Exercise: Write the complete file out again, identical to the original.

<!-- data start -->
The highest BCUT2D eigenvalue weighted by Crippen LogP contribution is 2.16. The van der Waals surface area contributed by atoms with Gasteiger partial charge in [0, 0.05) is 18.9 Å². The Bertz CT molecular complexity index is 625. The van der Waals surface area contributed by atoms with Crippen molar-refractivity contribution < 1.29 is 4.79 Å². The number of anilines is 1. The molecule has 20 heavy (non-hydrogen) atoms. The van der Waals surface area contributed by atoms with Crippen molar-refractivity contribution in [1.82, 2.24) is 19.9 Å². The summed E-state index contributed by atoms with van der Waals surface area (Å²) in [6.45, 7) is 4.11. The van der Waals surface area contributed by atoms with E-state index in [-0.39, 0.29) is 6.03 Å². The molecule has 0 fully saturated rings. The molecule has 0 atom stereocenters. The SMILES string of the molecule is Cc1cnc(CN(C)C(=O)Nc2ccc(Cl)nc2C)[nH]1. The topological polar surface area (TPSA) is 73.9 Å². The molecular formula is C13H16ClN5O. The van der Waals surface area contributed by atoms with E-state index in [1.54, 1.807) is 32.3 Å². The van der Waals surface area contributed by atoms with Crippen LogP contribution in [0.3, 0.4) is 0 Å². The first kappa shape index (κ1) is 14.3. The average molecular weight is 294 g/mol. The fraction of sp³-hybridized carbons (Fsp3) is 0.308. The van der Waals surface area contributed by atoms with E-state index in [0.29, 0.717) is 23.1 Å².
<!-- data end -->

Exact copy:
The highest BCUT2D eigenvalue weighted by Crippen LogP contribution is 2.16. The van der Waals surface area contributed by atoms with Gasteiger partial charge in [0, 0.05) is 18.9 Å². The Bertz CT molecular complexity index is 625. The van der Waals surface area contributed by atoms with Crippen molar-refractivity contribution < 1.29 is 4.79 Å². The number of anilines is 1. The molecule has 20 heavy (non-hydrogen) atoms. The van der Waals surface area contributed by atoms with Crippen molar-refractivity contribution in [1.82, 2.24) is 19.9 Å². The summed E-state index contributed by atoms with van der Waals surface area (Å²) in [6.45, 7) is 4.11. The van der Waals surface area contributed by atoms with E-state index in [-0.39, 0.29) is 6.03 Å². The molecule has 0 fully saturated rings. The molecule has 0 atom stereocenters. The SMILES string of the molecule is Cc1cnc(CN(C)C(=O)Nc2ccc(Cl)nc2C)[nH]1. The topological polar surface area (TPSA) is 73.9 Å². The molecular formula is C13H16ClN5O. The van der Waals surface area contributed by atoms with E-state index in [1.54, 1.807) is 32.3 Å². The van der Waals surface area contributed by atoms with Crippen LogP contribution in [0.3, 0.4) is 0 Å². The first kappa shape index (κ1) is 14.3. The average molecular weight is 294 g/mol. The fraction of sp³-hybridized carbons (Fsp3) is 0.308. The van der Waals surface area contributed by atoms with E-state index in [0.29, 0.717) is 23.1 Å².